Nicene and Post-Nicene Fathers: Series II/Volume XIII/Gregory the Great/Book XI/Letter 37
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To Boniface, Guardian (Defensorem), in Corsica.
Gregory to Boniface, &c.
Thy experience is not free from blame, in that, knowing Aleria and Adjacium, cities of Corsica, to have been long without bishops, thou hast delayed admonishing their clergy and people to choose for themselves priests. But, since they ought to be no longer without rulers of their own, hasten thou, on receiving this authority, to exhort the clergy and people of these cities severally, that they disagree not among themselves, but that each city with one consent choose for itself a priest to be consecrated. And, when they have made their decree, let such person as shall have been elected come to us. But, if they should be unwilling to come to an unanimous decision, being divided in their choice between two persons, let both in like manner come to us, the decree having been made in the usual way, that, after enquiry made into their lives and characters, the one who may appear to be most fit may be ordained. Seeing, moreover, that many poor persons there are said to be oppressed and to suffer prejudice, let thy Experience give heed to this, and not allow them to be unjustly aggrieved; but so endeavour thyself that neither they who take action be unreasonably hindered nor those against whom action is taken be in danger of sustaining damage unjustly.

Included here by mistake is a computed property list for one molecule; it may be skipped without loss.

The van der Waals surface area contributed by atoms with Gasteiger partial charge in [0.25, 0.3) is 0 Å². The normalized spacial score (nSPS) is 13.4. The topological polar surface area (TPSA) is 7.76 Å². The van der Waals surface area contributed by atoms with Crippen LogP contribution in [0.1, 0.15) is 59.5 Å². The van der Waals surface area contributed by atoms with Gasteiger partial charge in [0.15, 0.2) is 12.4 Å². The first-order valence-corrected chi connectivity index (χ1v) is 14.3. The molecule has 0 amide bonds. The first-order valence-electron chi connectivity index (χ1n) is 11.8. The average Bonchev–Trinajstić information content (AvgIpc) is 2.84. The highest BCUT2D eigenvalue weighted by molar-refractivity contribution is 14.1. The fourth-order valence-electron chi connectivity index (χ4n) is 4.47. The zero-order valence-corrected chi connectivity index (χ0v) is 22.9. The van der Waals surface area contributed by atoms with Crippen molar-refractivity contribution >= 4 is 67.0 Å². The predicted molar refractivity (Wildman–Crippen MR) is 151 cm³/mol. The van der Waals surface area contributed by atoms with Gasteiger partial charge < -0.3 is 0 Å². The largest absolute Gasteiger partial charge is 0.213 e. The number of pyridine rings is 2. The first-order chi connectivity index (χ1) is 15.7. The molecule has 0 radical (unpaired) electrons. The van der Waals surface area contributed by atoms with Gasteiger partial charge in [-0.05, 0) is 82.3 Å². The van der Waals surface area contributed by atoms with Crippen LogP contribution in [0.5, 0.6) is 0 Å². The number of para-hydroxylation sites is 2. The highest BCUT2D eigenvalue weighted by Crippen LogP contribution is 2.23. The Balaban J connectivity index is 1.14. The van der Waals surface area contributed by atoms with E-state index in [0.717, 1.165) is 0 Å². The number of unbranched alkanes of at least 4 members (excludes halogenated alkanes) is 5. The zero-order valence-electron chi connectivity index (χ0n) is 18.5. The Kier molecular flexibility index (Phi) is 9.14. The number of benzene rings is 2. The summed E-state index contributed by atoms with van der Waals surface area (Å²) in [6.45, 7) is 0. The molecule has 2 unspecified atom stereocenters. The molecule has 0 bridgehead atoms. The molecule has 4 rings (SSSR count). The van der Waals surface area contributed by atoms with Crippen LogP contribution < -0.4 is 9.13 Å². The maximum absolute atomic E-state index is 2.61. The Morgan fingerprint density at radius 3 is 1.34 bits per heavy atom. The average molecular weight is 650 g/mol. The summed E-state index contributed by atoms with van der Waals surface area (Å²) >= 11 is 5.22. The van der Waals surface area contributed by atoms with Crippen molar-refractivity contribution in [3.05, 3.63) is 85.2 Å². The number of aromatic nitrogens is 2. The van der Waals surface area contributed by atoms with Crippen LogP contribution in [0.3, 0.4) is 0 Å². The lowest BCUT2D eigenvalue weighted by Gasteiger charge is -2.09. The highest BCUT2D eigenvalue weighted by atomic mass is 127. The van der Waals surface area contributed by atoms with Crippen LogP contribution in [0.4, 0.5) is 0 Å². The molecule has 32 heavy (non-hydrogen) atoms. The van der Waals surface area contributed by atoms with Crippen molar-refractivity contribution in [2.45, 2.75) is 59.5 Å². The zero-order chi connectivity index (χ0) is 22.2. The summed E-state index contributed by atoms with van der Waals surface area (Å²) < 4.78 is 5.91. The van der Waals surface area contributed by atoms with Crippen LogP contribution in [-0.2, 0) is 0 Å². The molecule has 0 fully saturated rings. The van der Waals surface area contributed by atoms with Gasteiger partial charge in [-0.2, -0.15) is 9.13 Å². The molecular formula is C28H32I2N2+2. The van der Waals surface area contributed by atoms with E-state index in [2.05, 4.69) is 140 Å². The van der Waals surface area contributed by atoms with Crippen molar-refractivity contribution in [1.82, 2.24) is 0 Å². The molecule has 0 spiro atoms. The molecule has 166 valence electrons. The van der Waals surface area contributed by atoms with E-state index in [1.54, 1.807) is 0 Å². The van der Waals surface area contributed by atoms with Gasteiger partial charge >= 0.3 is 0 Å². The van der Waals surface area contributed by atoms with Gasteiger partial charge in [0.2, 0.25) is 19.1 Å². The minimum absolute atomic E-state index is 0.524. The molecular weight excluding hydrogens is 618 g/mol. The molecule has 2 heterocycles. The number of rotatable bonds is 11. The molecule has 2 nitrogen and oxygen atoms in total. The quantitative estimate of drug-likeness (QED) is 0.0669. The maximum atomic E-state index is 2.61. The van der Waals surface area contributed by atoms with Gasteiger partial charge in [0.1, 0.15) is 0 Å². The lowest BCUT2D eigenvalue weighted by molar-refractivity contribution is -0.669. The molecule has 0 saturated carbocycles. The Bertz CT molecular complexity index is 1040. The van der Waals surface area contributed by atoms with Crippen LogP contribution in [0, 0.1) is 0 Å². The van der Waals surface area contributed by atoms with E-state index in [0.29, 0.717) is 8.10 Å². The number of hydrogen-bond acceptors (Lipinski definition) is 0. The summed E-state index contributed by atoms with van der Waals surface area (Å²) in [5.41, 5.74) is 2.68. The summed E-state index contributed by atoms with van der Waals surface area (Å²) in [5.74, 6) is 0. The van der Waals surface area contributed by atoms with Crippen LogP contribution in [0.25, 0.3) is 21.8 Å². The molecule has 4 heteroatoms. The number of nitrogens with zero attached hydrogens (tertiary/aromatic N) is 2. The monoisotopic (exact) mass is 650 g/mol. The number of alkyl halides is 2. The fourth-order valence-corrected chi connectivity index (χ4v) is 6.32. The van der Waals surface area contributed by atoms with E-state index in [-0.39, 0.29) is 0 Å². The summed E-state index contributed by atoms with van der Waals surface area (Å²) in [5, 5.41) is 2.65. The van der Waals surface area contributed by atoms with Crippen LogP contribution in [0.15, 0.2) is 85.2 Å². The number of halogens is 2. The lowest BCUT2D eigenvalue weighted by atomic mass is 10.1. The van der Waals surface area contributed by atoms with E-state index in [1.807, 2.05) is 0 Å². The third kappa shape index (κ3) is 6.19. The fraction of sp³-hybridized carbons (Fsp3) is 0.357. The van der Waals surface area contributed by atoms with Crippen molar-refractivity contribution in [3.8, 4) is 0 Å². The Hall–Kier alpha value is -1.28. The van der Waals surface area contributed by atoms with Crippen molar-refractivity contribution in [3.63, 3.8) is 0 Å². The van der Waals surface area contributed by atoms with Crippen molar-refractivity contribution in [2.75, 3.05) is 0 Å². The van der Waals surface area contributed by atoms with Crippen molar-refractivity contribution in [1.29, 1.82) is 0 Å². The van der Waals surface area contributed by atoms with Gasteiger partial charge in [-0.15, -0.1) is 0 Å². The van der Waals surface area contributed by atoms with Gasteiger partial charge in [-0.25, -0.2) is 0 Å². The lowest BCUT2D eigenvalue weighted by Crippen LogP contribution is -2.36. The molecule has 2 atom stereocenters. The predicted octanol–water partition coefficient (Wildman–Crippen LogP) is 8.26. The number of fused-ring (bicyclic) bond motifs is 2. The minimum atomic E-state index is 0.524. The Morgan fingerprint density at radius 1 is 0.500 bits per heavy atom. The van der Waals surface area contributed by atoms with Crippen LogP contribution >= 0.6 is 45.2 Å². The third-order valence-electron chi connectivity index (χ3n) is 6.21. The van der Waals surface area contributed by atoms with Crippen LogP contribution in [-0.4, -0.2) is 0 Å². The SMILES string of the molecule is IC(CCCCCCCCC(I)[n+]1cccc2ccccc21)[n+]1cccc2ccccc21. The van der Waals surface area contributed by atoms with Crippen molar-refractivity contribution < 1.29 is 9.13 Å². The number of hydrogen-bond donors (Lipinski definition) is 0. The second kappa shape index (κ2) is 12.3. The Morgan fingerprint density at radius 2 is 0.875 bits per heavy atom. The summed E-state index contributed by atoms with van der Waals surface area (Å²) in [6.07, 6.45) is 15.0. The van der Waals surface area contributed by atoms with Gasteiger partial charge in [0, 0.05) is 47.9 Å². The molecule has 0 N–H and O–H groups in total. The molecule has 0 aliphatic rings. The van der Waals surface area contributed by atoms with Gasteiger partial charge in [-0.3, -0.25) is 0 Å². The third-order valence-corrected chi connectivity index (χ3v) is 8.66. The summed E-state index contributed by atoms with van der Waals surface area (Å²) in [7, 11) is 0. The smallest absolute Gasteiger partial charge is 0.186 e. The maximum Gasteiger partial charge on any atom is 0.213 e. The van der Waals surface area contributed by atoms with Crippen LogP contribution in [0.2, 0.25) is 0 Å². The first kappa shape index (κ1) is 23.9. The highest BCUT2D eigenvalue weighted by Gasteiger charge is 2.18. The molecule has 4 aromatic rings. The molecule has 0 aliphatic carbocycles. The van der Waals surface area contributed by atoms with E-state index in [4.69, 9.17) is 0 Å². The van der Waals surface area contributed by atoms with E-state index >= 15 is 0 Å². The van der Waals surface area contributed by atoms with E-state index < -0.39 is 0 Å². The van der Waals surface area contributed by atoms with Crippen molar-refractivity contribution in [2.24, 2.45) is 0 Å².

Furthermore, it has reached our ears that some of the clergy, thou being on the spot, are held in custody by laymen. If this is so, know that the blame will be imputed to thee, since, if thou wert a man, it would not have been the case. And accordingly thou must needs pay attention in future so that thou permit not the like to be done; but that, if any one should have a cause of complaint against a clerk, he resort to his bishop. And, if perchance the latter should be suspected, a commissioner must be deputed by him—or, if this too should be objected to by the plaintiff, by thy Experience,—who may compel the parties to choose arbitrators by mutual consent. And whatever may be decided by them, let it be in all ways so carried out, with due observance of law, by thy own or the bishop’s care, that there may be no occasion for them to weary themselves with disputes.